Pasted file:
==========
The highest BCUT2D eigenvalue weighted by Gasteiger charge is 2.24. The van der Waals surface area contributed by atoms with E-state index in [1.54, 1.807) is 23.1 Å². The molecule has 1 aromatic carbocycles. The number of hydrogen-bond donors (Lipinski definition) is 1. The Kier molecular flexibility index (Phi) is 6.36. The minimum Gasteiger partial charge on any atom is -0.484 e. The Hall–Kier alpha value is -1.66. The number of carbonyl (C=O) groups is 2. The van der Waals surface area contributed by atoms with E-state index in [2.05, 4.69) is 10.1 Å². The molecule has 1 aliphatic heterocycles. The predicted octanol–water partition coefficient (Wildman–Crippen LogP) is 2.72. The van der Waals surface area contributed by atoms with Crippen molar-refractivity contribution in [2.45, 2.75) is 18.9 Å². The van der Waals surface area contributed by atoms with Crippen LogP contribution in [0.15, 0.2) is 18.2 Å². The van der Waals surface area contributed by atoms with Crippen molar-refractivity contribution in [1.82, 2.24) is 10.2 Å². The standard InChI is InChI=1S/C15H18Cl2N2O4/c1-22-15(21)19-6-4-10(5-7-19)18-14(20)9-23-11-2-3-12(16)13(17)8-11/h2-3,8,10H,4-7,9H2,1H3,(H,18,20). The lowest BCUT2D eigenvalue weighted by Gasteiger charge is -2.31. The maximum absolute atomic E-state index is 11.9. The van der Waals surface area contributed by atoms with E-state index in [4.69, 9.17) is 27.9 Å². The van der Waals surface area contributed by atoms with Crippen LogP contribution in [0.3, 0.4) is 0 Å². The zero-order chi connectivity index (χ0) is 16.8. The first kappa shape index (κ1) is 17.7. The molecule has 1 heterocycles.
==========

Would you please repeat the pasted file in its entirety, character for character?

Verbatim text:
The highest BCUT2D eigenvalue weighted by Gasteiger charge is 2.24. The van der Waals surface area contributed by atoms with E-state index in [1.54, 1.807) is 23.1 Å². The molecule has 1 aromatic carbocycles. The number of hydrogen-bond donors (Lipinski definition) is 1. The Kier molecular flexibility index (Phi) is 6.36. The minimum Gasteiger partial charge on any atom is -0.484 e. The Hall–Kier alpha value is -1.66. The number of carbonyl (C=O) groups is 2. The van der Waals surface area contributed by atoms with E-state index in [2.05, 4.69) is 10.1 Å². The molecule has 1 aliphatic heterocycles. The predicted octanol–water partition coefficient (Wildman–Crippen LogP) is 2.72. The van der Waals surface area contributed by atoms with Crippen molar-refractivity contribution in [2.45, 2.75) is 18.9 Å². The van der Waals surface area contributed by atoms with Crippen LogP contribution in [0.15, 0.2) is 18.2 Å². The van der Waals surface area contributed by atoms with Crippen molar-refractivity contribution in [1.82, 2.24) is 10.2 Å². The standard InChI is InChI=1S/C15H18Cl2N2O4/c1-22-15(21)19-6-4-10(5-7-19)18-14(20)9-23-11-2-3-12(16)13(17)8-11/h2-3,8,10H,4-7,9H2,1H3,(H,18,20). The lowest BCUT2D eigenvalue weighted by Gasteiger charge is -2.31. The maximum absolute atomic E-state index is 11.9. The van der Waals surface area contributed by atoms with E-state index in [4.69, 9.17) is 27.9 Å². The van der Waals surface area contributed by atoms with Crippen LogP contribution in [0.3, 0.4) is 0 Å². The zero-order chi connectivity index (χ0) is 16.8. The first kappa shape index (κ1) is 17.7. The molecule has 1 heterocycles.